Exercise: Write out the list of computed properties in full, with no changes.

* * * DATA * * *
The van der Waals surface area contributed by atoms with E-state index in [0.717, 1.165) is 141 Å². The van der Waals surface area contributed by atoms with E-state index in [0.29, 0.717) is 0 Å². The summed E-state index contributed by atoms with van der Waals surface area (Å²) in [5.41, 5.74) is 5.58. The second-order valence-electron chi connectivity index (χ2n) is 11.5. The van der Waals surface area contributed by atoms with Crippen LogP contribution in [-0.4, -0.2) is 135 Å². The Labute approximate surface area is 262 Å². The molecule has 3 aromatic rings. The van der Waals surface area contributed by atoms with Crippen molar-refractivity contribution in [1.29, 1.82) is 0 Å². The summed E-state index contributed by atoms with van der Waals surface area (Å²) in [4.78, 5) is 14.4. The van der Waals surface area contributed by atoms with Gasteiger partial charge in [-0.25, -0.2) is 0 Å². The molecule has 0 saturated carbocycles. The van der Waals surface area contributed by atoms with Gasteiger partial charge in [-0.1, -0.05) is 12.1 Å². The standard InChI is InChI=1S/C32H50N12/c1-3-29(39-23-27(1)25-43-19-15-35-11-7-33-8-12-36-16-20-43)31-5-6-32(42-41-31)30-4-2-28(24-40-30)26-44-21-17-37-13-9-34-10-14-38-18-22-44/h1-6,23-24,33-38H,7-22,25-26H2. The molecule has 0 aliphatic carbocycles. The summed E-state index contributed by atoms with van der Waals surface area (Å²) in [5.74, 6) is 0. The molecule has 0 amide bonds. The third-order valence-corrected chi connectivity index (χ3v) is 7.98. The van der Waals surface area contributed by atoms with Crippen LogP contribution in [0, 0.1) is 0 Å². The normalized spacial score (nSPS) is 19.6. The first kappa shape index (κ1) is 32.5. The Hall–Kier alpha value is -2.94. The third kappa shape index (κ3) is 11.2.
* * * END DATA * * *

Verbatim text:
The van der Waals surface area contributed by atoms with E-state index in [0.717, 1.165) is 141 Å². The van der Waals surface area contributed by atoms with E-state index in [0.29, 0.717) is 0 Å². The summed E-state index contributed by atoms with van der Waals surface area (Å²) in [5.41, 5.74) is 5.58. The second-order valence-electron chi connectivity index (χ2n) is 11.5. The van der Waals surface area contributed by atoms with Crippen LogP contribution in [-0.4, -0.2) is 135 Å². The Labute approximate surface area is 262 Å². The molecule has 3 aromatic rings. The van der Waals surface area contributed by atoms with Crippen molar-refractivity contribution in [1.29, 1.82) is 0 Å². The summed E-state index contributed by atoms with van der Waals surface area (Å²) in [4.78, 5) is 14.4. The van der Waals surface area contributed by atoms with Gasteiger partial charge in [-0.25, -0.2) is 0 Å². The molecule has 0 saturated carbocycles. The van der Waals surface area contributed by atoms with Gasteiger partial charge in [-0.1, -0.05) is 12.1 Å². The standard InChI is InChI=1S/C32H50N12/c1-3-29(39-23-27(1)25-43-19-15-35-11-7-33-8-12-36-16-20-43)31-5-6-32(42-41-31)30-4-2-28(24-40-30)26-44-21-17-37-13-9-34-10-14-38-18-22-44/h1-6,23-24,33-38H,7-22,25-26H2. The molecule has 0 aliphatic carbocycles. The summed E-state index contributed by atoms with van der Waals surface area (Å²) in [5.74, 6) is 0. The molecule has 0 amide bonds. The third-order valence-corrected chi connectivity index (χ3v) is 7.98. The van der Waals surface area contributed by atoms with Crippen LogP contribution in [0, 0.1) is 0 Å². The normalized spacial score (nSPS) is 19.6. The first kappa shape index (κ1) is 32.5. The Hall–Kier alpha value is -2.94. The third kappa shape index (κ3) is 11.2.